In a study published by Nature, human-induced climate change could result in the extinction of more than a million terrestrial species by 2050. The study looked at six biodiversity-rich areas around the world and estimated that 15 to 37 percent of the terrestrial species would be gone, depending on the rate of global warming.
Dr. Terry L. Root of the Center for Environmental Science and Policy at Stanford University in California, an organization involved in international environmental assessment, negotiation, remediation, and protection, conducted a study that provided concrete evidence that global warming is affecting the world's plants and animals by forcing them to shift their ranges. It is also affecting the timing of spring-related events such as egg laying and migration.
The Pied flycatcher, an avian species found in Europe, for example, is not arriving early enough in the spring because it is cued by length of day when to migrate. The problem is that spring is coming earlier to its migration destination due to warming temperatures. The earlier warming is causing its major food source, caterpillars, to become abundant earlier because their life cycle is governed by temperature, instead of length of day. Therefore, the two species are out of natural sync because they are governed by two different cues—one day length, the other temperature. When the bird migrates, its food source has already peaked, forcing the bird to nest faster in order to have something to eat. Dr. Root believes that eventually temperatures will rise high enough that it will leave the bird with little to eat once it has migrated because the caterpillars will already by gone.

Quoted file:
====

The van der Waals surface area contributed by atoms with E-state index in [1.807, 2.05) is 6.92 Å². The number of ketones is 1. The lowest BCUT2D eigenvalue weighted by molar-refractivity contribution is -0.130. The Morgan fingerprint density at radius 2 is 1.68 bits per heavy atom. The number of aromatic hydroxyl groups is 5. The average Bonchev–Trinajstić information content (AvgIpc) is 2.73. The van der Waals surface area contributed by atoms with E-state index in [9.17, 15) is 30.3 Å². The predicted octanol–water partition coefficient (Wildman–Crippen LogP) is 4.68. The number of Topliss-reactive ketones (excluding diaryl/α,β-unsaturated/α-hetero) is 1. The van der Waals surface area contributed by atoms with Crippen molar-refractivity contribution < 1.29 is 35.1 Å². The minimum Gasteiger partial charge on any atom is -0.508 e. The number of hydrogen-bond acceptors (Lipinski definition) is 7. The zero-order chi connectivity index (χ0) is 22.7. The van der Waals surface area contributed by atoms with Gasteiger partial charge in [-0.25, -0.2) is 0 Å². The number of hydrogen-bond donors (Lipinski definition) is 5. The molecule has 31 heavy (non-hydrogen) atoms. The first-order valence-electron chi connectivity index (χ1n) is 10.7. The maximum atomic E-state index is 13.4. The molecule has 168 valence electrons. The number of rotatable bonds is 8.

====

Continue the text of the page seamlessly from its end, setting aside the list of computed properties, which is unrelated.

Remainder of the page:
This is especially pertinent to the natural world because as species adjust separately to global warming, natural established communities will have to adjust in order to survive. If adjustments take them out of sync concerning predator-prey species in the food chain, it will cause ecosystems to weaken and fail.
Dr. Root points out another serious issue connected to global warming: shifts in range. "Because habitats are quite fragmented these days, species will probably have a lot of difficulty shifting their ranges. It will be harder for species to cross farm fields, freeways, or cities. So if there is no other way for a species to shift, it could go extinct if it cannot adapt to a hotter climate. Adaptation is certainly possible, but not on the time scale that we are talking about here. Also, if the predator can shift and the prey cannot, there could be problems for the predator to feed itself."
According to Steve Schneider, a climatologist at Stanford University, "The best way to help species that are threatened by climate change is to stop using the atmosphere as a free sewer. This is a global problem and must be solved at a global level. The Kyoto Protocol [a voluntary international agreement designed to reduce greenhouse gas emissions] is not perfect, but it's a first step. It is embarrassing that the country that has poured more CO2 into the atmosphere than any other countries put together [the United States]—even those with very large populations (China, for example)—is not doing anything about it. Each of us can do our part—drive hybrid cars; use fluorescent bulbs; when replacing furnaces, water heaters, appliances, windows, and roofs, replace them with the most energy efficient alternatives. But we need to put pressure on our policy makers to start negotiations on a global level about global warming."